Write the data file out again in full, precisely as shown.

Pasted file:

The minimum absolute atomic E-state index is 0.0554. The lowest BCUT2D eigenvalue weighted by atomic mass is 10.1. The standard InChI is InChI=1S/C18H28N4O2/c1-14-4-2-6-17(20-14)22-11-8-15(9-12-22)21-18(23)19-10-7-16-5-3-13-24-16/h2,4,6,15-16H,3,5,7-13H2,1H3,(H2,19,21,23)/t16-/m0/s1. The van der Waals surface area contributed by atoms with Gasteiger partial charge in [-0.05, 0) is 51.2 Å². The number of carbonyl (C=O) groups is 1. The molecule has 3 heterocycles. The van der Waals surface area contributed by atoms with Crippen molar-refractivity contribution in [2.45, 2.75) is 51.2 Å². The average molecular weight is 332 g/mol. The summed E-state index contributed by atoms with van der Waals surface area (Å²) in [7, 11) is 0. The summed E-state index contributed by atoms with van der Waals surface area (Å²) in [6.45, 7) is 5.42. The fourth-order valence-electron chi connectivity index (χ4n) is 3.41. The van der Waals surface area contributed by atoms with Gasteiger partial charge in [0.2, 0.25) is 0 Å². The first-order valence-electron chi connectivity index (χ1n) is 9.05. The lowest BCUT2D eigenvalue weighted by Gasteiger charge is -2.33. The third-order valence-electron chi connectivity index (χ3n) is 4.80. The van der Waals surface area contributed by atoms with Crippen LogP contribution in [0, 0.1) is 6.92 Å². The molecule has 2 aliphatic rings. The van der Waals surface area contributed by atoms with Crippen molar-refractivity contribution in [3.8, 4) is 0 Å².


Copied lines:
The minimum absolute atomic E-state index is 0.0554. The lowest BCUT2D eigenvalue weighted by atomic mass is 10.1. The standard InChI is InChI=1S/C18H28N4O2/c1-14-4-2-6-17(20-14)22-11-8-15(9-12-22)21-18(23)19-10-7-16-5-3-13-24-16/h2,4,6,15-16H,3,5,7-13H2,1H3,(H2,19,21,23)/t16-/m0/s1. The van der Waals surface area contributed by atoms with Gasteiger partial charge in [-0.05, 0) is 51.2 Å². The number of carbonyl (C=O) groups is 1. The molecule has 3 heterocycles. The van der Waals surface area contributed by atoms with Crippen molar-refractivity contribution in [2.45, 2.75) is 51.2 Å². The average molecular weight is 332 g/mol. The summed E-state index contributed by atoms with van der Waals surface area (Å²) in [7, 11) is 0. The summed E-state index contributed by atoms with van der Waals surface area (Å²) in [6.45, 7) is 5.42. The fourth-order valence-electron chi connectivity index (χ4n) is 3.41. The van der Waals surface area contributed by atoms with Gasteiger partial charge in [0.2, 0.25) is 0 Å². The first-order valence-electron chi connectivity index (χ1n) is 9.05. The lowest BCUT2D eigenvalue weighted by Gasteiger charge is -2.33. The third-order valence-electron chi connectivity index (χ3n) is 4.80. The van der Waals surface area contributed by atoms with Crippen LogP contribution in [0, 0.1) is 6.92 Å². The molecule has 2 aliphatic rings. The van der Waals surface area contributed by atoms with Crippen molar-refractivity contribution in [3.8, 4) is 0 Å².